Goody brings down the House
15 October 2018
United Kingdom-based contractor Goody Demolition is in the process of dismantling the former Colonial Mutual Life headquarters in the south of England and has brought in its high-reach Volvo EC300E to head-up the process.
Built in the 1990s at a cost of around £35 million (US$46 million), Colonial House in the town of Chatham, Kent, has been empty for the past few years. It is being redeveloped by Persimmon Homes, to provide a mix of one and two-bedroom apartments, plus three and four-bedroom homes, as part of a waterfront residential development.
Site clearance and demolition is well underway and being handled by local specialist Goody Demolition.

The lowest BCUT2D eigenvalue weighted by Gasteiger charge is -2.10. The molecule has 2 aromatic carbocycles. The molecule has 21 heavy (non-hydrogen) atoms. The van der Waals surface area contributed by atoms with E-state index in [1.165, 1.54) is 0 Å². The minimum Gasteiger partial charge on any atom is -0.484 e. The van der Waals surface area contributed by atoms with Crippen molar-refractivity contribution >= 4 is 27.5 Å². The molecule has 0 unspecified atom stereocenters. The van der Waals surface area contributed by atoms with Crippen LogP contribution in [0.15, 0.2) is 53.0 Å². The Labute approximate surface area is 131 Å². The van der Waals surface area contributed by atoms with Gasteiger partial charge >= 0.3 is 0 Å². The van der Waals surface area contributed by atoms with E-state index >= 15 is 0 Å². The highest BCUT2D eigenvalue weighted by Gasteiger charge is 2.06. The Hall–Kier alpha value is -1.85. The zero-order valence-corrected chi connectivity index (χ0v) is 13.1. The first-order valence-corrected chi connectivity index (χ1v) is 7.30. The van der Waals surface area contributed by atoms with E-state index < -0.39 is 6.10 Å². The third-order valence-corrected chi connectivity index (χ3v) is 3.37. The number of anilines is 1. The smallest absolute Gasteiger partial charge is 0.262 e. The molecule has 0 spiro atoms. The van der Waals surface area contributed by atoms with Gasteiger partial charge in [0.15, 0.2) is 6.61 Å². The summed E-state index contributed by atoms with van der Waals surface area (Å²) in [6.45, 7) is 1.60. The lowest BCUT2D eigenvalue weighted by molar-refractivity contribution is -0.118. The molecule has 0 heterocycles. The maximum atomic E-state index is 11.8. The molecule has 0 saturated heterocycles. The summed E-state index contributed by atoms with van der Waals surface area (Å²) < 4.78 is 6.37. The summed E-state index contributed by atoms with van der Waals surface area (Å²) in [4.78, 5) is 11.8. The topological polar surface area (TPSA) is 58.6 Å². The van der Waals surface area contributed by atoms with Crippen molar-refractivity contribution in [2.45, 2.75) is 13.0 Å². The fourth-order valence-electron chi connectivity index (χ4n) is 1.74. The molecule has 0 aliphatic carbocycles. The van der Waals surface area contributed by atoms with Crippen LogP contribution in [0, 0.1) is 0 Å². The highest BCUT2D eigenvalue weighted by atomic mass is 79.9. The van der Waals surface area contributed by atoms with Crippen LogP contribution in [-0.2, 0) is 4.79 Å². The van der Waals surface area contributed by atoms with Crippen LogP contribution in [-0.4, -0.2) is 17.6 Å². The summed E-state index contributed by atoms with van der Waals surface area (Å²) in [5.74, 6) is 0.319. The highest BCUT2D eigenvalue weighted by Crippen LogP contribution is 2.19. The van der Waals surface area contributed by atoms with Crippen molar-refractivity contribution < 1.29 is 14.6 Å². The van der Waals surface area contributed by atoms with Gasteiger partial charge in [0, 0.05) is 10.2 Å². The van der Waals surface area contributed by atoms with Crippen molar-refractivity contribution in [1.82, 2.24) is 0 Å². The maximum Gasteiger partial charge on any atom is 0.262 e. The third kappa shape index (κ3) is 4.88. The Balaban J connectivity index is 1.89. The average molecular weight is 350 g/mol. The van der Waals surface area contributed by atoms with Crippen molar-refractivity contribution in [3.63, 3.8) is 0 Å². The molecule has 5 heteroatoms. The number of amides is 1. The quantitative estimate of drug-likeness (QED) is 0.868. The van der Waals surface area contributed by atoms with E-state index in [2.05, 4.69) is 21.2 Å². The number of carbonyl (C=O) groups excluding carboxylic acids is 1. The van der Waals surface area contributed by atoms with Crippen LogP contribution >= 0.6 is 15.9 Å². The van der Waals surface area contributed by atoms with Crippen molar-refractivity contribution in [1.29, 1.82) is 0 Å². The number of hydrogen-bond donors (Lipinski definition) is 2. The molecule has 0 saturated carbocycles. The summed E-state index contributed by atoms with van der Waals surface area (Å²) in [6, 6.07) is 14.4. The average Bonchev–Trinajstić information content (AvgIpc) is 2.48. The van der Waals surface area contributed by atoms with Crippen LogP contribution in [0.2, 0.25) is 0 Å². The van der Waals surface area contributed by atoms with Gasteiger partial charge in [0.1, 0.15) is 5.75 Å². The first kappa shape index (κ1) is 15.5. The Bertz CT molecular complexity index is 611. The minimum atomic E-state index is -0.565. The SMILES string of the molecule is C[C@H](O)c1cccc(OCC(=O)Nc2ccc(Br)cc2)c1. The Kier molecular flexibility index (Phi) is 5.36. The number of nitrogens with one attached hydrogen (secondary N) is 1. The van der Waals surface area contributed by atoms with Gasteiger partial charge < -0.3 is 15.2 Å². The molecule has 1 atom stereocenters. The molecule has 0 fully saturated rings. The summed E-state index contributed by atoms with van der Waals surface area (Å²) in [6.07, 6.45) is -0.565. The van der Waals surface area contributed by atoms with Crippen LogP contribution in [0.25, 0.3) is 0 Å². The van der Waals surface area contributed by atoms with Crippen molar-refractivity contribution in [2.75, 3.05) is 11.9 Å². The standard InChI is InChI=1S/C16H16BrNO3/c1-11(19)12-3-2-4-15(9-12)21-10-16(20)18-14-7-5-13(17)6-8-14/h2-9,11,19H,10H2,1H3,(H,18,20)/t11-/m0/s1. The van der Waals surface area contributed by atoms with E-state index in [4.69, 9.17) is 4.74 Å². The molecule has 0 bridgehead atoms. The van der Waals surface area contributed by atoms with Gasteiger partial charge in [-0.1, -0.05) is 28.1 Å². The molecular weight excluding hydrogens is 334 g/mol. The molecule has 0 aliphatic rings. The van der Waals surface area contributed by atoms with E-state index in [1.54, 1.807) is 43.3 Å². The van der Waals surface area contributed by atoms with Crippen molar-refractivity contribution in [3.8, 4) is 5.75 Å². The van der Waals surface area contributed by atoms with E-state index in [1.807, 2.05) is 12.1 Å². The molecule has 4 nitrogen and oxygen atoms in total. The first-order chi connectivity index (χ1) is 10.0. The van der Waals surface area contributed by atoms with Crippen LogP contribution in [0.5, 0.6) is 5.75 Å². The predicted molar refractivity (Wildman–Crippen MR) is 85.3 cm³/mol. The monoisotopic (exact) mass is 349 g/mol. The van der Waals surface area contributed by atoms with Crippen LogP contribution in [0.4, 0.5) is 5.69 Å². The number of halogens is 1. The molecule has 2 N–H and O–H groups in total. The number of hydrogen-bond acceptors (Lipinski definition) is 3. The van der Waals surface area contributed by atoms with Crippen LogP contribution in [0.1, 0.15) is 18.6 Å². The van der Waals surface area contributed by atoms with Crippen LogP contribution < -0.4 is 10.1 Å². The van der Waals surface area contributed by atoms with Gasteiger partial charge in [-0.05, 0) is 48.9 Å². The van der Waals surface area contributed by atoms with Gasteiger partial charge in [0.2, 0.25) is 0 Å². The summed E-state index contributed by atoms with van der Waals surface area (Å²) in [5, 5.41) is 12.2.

But it has been far from straightforward as the 32-week project has thrown up some interesting challenges along the way.
“The building is a heavily reinforced concrete structure with an outer brick skin and a steel roof,” said site manager and high-reach machine operator Paul Hougham.
“And given the amount of steel buried within the concrete, it was probably engineered to withstand an earthquake.
“This is one of those buildings that was never going to fall down, nor come apart easily.”
Two key machines are featuring in the process,a Volvo EC300E excavator equipped with a Kokurek three-piece boom and a Volvo EC480E excavator working at ground level and equipped with a hydraulic breaker.
Established over 50 years ago, Goody Demolition specialises in demolition, asbestos removal and remediation across London and the south east of England. It has grown significantly over the past 15 years under the directorship of Gary Venner, and currently operates with a fleet of over 22 excavators and a workforce of around 75.
The firm has several Volvo excavators in its fleet bought through British dealer SMT GB.